Each year I've been in the workforce, enrolling in health insurance leaves me feeling a little more confident. I'll always remember how proud I felt enrolling in health insurance for the first time. Call me a nerd, but being off my dad's insurance felt like some sort of strange badge of honor. 

But there are a few things I've learned in the short time I've been in the workforce. Learn from my experiences: 

When interviewing for a job, ask up front. During my final interview for my first-ever professional job, the HR specialist interviewing me had a complete breakdown of health insurance benefits. For my second job...not so much. It was wonderful to see exactly how much I'd be paying and what was included because it gave me leverage for negotiating my salary. It's great to know what you'll receive up front, and don't be afraid to ask. 


If you change jobs, think about COBRA. COBRA is basically the safety net health insurance you enroll in when you lose job-based insurance. When I did change jobs, there was a 30-day non-insured period before I could enroll in health insurance. Being a dumb 20-something, I decided to just risk being uninsured during that period. Looking back, that was a serious risk. I could have racked up tens of thousands of dollars in bills if something happened. The good news: If something does happen to you healthwise, you can always get COBRA after the fact.

Get the dang FSA! Seriously, the flexible spending account (FSA) has changed my life. I don't have a lot of regularly occurring medical expenses, but I do know that I'll spend at least $200 per year on my eye exam and contact lenses. My employer takes this money out of my paycheck each pay period - pre-tax - and you can use it at any time. That way, you won't get stuck with a big medical bill at the end of the year. Your insurance provider just gives you a debit card and you swipe it at the doctor's office.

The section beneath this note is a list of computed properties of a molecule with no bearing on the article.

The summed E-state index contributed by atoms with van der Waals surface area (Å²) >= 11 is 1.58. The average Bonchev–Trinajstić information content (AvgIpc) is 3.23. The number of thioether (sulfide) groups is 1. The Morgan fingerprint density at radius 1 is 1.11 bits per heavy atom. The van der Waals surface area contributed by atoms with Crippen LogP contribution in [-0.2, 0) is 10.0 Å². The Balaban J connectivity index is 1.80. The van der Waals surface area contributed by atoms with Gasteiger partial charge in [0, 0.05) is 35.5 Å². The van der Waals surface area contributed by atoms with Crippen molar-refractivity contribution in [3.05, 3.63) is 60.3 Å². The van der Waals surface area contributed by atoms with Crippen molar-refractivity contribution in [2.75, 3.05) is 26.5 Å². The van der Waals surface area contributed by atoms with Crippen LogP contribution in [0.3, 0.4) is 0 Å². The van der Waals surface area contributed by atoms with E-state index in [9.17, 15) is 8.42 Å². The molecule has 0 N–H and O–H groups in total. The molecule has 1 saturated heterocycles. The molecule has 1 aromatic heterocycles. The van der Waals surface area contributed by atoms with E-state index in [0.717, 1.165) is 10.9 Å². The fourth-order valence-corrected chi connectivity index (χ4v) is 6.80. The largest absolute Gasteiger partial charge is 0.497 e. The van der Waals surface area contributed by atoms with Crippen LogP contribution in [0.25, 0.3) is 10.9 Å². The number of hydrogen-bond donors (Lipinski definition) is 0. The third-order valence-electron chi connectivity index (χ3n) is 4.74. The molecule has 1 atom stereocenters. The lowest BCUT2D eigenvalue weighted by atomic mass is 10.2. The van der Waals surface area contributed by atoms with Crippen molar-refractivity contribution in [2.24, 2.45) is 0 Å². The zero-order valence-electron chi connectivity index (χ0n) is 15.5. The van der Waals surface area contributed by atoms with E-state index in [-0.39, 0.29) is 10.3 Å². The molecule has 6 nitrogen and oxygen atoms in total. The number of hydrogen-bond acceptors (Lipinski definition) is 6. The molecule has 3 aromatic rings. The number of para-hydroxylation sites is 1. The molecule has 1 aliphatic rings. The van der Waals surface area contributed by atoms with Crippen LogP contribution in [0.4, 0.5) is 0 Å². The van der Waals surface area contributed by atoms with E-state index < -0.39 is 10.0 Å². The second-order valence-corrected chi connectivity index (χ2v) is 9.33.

Think about your personal health situation before enrolling in different benefits. As I mentioned above, I don't have a lot of medical expenses each year. I'm pretty healthy, so I feel comfortable enrolling in a higher deductible plan. But if you have a chronic illness, you might want to rethink that. Or if you don't have eye problems, you don't need vision insurance. Just read through your enrollment elections before submitting, folks! 


Consider a HSA account. In full transparency, I do not have a health savings account (HSA). A HSA is another way to save money for future health expenses while still getting the tax benefits. To be honest, I haven't seen the need yet, but for the dual income, no kids folks, it's another great tax benefit to take advantage of while still helping you prepare for the unexpected. #adulting


Take advantage of discounts. Preventative care saves money in the long run. And that's why many insurance companies collaborate with employers to offer wellness screenings for discounts. For a simple blood draw to assess your health, you can save money on your yearly insurance bill. I'm able to save quite a bit -- $600 per year -- just for my blood draw to tell me I'm healthy or have areas to work on. You'd be surprised how many people leave this significant saving on the table for one reason or another. Just take advantage if it's available! 

As a disclaimer, we're not insurance experts, but these lessons provide a common-sense approach to understanding and maximizing your insurance benefits. It's a big investment and a lot of money, so you might as well understand it. Questions? Ask your company's HR pro. Together, we can all make smart, informed insurance decisions.